What We Know About Distance Learning
Research demonstrates the best ways to learn from home.
Posted Apr 27, 2020
Schools across the nation have been closed for weeks, and many are attempting to teach students staying at home as the nation works to reduce the spread of the coronavirus.
For most parents and students, this is an unchartered territory that presents with a wide variety of challenges. Parents working from home may not have the time to help children with their schoolwork. Parents who are essential workers face even more difficulties: Who can watch their children when they leave the house? And millions of youth across the country don’t have access to the computers or the internet required for distance learning.
Despite the struggles, there is some evidence that distance learning can be effective for young people. Two recent systematic reviews take a careful look at how technology can help — and hinder — learning for young people.
The first is a working paper published by the National Bureau of Economic Research. It looked at a broad range of factors that influence distance learning, including students’ access to computer hardware and the internet, the types of programs that are most effective, and the best technology tools to motivate students. The paper draws some sweeping conclusions.
First, for K-12 students, although simply giving a computer to a child did not improve learning outcomes, it did improve computer proficiency and some cognitive skills.
Educational programs that provided instruction and practice and allowed students to progress at their own pace were meaningfully effective, especially for math. In fact, there was some evidence demonstrating these types of programs improved math scores at the same rate as effective tutoring programs.
The review also found that technology-based behavioral interventions, especially those that rely on text messages, were effective. The review included a wide range of applications such as campaigns to remind kindergarten students to read daily, notify parents of their high school students’ grades and attendance record, and remind students to fill out college applications.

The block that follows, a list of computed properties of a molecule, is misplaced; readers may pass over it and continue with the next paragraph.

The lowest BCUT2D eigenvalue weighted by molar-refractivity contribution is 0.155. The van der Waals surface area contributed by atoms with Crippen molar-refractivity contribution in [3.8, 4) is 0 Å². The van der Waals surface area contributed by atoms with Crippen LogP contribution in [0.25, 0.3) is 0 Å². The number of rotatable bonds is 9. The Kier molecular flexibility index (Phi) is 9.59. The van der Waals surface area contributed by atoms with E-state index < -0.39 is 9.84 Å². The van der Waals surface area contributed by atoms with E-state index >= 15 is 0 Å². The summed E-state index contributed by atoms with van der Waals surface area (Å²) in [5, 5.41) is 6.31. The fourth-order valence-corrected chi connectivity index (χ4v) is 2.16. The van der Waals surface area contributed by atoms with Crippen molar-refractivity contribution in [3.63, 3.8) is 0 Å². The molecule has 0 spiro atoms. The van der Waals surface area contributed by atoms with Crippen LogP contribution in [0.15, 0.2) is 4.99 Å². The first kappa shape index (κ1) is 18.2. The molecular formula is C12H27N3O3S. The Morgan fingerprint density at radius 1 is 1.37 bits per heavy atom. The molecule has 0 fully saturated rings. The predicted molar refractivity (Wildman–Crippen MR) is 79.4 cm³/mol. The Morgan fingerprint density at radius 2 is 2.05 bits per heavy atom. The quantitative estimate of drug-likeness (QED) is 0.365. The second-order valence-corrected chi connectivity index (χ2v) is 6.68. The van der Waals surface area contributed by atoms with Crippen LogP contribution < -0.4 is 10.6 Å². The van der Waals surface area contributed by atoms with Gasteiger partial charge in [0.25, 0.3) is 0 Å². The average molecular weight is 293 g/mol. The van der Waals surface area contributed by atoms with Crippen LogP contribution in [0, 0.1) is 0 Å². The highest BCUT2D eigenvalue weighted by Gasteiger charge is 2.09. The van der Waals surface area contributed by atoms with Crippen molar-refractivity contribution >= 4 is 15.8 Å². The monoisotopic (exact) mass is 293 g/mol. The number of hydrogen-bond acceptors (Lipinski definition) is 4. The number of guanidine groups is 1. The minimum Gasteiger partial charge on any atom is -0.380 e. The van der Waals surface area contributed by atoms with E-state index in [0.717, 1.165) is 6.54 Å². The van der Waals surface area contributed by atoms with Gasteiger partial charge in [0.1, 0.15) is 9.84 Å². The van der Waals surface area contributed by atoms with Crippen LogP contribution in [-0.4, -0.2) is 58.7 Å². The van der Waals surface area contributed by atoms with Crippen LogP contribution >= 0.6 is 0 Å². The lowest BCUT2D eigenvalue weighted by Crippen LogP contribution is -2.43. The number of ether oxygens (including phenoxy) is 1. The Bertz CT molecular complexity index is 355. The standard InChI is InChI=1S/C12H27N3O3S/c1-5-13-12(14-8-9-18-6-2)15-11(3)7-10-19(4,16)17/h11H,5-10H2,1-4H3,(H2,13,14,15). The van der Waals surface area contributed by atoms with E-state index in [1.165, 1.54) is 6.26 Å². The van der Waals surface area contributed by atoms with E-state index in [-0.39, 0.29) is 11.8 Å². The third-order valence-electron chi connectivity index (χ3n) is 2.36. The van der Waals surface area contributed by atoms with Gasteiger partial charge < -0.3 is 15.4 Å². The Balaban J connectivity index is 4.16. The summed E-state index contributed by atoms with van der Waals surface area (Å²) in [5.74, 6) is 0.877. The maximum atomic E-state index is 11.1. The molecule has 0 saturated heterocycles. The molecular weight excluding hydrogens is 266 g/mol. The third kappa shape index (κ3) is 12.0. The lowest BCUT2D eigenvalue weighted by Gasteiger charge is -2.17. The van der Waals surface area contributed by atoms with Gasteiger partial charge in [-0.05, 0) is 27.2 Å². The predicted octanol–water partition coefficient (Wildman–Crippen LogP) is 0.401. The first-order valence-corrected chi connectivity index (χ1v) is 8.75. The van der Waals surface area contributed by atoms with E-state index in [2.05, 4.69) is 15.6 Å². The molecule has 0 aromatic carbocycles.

The review also looked at online classes. It found online-only courses — where students never met in person — were not as effective as courses where students had the opportunity to meet in person, at least some of the time.
Clearly, meeting with students in person is not a possibility for the millions forced to practice social distancing due to the COVID-19 pandemic. What about if students can only learn online?
A second review from a researcher at Midwestern State University takes a more careful look at online learning where students and teachers cannot meet in person. The article asks whether it is more effective to provide students with educational materials — such as videos, slideshows, and documents — that they can review at their own pace or to meet in person through video-chat apps.
The review found that a combination of pre-recorded teaching and live video chat is most effective in helping students to learn. Most importantly, it concluded that it’s best for teachers to consider the material and the students’ needs when deciding whether to meet in-person or provide materials online.
The take-home message: Distance learning is not ideal for K-12 students forced to stay home from school during the coronavirus pandemic. But there is clear evidence that online learning does work. Understanding the best technologies and methods can help students to get the most out of their distance-learning experiences.